Am I stalling because I don’t want to make a career decision?
Many students dread graduating and jumping head-first into a new job. That abrupt transition can certainly be rough, but graduate school should not be your way of side-stepping the real world. If anything, graduate school should be a means of solidifying a career field for you. If you think you would use grad school to stall making any big career choices, it may not be for you.
Am I considering grad school because all my friends are considering it, or is this something I want?
It’s hard not to feel pressure to apply to graduate school if everyone else in your department or circle of friends is doing it. You may feel a sense of competition because getting into graduate school is like a badge of honor. However, you must ask yourself if this is something you want for yourself or if you are just wrapped up in the hype. Picture yourself at grad school – does that make you excited or nervous? Do you dread it before you’ve even applied? Be in touch with your true feelings on the subject.
Do I have the time, money, and energy to go to grad school today?
Graduate school is nothing if not expensive and time consuming. Yes, it is definitely rewarding, too! But, if you know you have student loans from college you’ll need to pay and are just plain tired of being a student, think about taking some time off from school before you consider graduate programs.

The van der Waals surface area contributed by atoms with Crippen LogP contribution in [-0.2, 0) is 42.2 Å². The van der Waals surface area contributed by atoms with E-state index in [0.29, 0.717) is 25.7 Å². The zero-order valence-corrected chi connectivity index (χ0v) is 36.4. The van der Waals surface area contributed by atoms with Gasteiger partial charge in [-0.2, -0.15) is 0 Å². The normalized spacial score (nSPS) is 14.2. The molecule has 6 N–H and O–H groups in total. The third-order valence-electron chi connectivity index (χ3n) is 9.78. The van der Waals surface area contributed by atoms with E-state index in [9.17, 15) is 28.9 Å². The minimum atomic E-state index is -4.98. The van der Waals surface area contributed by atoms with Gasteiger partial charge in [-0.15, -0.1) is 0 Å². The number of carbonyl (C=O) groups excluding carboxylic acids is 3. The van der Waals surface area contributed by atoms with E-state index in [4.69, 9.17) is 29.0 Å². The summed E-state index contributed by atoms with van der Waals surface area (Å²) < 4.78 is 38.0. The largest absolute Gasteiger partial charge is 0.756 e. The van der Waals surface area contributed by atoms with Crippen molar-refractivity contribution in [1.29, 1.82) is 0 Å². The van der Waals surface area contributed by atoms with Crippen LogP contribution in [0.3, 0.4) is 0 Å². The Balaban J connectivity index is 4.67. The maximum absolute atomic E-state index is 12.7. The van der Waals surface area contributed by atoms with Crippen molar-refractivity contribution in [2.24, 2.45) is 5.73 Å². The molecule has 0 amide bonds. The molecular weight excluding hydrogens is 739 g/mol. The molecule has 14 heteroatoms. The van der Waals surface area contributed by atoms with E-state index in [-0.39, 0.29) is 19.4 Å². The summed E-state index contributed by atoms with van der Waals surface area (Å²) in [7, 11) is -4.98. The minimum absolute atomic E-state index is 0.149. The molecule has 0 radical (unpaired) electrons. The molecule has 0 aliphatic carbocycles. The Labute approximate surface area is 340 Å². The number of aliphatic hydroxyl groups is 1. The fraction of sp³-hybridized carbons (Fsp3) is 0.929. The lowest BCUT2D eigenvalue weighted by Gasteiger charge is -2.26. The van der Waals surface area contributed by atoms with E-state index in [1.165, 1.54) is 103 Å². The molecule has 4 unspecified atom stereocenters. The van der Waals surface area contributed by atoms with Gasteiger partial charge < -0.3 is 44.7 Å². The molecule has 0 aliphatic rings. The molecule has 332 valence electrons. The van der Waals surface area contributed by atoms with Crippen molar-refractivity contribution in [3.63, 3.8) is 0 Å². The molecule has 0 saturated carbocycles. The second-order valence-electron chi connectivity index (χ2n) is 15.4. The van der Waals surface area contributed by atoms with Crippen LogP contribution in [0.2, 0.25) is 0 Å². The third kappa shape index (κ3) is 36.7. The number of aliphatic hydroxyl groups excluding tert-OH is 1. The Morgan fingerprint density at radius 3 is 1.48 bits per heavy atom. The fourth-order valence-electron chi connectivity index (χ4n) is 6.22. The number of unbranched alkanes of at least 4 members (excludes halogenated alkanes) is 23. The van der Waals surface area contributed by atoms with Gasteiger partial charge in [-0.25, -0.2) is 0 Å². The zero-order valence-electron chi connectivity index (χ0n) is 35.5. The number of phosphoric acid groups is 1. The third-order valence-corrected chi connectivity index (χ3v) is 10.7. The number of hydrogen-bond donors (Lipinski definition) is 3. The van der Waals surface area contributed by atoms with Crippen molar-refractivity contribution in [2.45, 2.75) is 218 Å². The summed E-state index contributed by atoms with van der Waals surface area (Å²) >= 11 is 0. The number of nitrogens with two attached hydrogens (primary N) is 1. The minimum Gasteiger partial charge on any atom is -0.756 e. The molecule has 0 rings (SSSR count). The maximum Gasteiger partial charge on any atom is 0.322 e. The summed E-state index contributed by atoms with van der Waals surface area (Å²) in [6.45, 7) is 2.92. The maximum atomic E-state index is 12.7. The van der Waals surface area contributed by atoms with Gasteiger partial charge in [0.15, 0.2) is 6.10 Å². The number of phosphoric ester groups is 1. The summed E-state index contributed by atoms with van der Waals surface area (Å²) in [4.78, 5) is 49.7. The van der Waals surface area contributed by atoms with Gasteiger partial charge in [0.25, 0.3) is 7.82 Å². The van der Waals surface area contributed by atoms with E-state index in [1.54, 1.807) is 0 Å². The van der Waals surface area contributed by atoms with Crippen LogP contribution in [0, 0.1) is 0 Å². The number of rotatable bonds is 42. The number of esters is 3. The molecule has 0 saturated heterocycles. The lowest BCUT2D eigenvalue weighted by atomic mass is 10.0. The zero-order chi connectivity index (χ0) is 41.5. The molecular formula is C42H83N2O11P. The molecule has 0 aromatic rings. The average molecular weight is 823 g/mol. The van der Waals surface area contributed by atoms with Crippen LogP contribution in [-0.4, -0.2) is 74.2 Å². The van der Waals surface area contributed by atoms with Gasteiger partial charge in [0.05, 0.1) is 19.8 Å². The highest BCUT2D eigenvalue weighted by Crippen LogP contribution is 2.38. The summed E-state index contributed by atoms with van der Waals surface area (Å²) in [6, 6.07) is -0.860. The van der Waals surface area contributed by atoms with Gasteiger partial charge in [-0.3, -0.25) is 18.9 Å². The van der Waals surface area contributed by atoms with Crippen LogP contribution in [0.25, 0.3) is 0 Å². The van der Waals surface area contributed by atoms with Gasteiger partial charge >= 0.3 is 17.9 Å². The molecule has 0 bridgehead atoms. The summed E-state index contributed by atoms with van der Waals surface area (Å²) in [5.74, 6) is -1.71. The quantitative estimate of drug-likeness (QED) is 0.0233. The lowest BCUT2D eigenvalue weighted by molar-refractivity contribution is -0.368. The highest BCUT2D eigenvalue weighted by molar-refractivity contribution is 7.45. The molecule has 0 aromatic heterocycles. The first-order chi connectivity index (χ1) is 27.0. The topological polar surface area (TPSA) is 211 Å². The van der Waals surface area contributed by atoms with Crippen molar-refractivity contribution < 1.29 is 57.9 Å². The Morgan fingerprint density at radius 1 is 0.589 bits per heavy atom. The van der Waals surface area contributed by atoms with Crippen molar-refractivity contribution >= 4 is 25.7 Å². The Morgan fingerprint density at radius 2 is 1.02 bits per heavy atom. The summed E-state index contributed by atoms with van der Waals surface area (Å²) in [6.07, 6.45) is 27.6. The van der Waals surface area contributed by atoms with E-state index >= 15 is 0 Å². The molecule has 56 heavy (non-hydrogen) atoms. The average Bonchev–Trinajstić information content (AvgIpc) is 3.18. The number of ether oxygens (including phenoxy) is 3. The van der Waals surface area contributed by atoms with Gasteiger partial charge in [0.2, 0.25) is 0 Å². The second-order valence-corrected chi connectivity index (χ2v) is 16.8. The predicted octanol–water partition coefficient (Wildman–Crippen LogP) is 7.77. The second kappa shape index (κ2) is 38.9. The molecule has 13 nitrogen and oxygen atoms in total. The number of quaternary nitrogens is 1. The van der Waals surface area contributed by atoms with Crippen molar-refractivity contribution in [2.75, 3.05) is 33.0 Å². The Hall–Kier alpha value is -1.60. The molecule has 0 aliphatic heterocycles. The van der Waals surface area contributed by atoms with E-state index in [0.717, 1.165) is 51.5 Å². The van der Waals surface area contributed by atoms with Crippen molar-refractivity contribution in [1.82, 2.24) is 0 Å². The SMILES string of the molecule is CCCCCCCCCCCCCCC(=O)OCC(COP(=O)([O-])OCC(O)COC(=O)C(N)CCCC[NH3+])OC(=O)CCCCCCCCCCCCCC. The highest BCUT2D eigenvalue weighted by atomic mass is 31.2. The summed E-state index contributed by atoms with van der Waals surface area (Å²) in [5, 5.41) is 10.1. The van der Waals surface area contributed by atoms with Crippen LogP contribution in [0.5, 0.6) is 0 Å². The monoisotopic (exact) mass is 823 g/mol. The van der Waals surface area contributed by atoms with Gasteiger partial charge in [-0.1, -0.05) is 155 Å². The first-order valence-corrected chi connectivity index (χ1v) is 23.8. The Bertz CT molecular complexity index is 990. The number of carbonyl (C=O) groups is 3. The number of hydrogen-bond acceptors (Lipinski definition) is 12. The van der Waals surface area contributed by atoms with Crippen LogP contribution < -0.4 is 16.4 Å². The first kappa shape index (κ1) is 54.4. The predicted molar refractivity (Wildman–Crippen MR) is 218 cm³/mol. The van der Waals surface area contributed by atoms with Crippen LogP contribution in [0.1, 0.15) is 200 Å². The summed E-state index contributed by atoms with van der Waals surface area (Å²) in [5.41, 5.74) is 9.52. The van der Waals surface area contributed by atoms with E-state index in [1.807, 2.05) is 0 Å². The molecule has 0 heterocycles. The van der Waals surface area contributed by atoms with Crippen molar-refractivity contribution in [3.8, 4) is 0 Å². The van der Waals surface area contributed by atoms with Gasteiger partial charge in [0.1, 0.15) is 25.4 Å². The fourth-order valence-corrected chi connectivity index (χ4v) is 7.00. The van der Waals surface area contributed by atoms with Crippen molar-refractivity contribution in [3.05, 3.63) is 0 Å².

Will a year or two in the work force be a better step for me?
Many students opt for a year or two working at a job or traveling before applying to graduate school. This is a terrific idea if you are uncertain whether or not you want to study intensely for several years right out of college. Another positive effect of taking this time off is that you’ll gain experience that may improve your grad school application and the chances that you’ll get accepted.
Since you can’t see into the future, listen to yourself today. Take your time asking yourself these questions and the right choice will come to you.
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If you are a high school or college senior, you’ve been in school at least 13 years. Maybe more! Since kindergarten you’ve been learning, doing homework and surrounded by academia. It’s no wonder you’re growing tired of it. It’s no wonder you have…SENIORITIS!
Senioritis symptoms include a lazy approach to homework, blatant ignorance towards the future and refusal to do anything other than celebrate then end of high school or college. The problem is, you’re not done yet. You still have to graduate and, like it or not, those grades still matter. So, how can you combat the desire to sit with the TV instead of doing homework? Here are 6 ways to avoid classic Senioritis symptoms: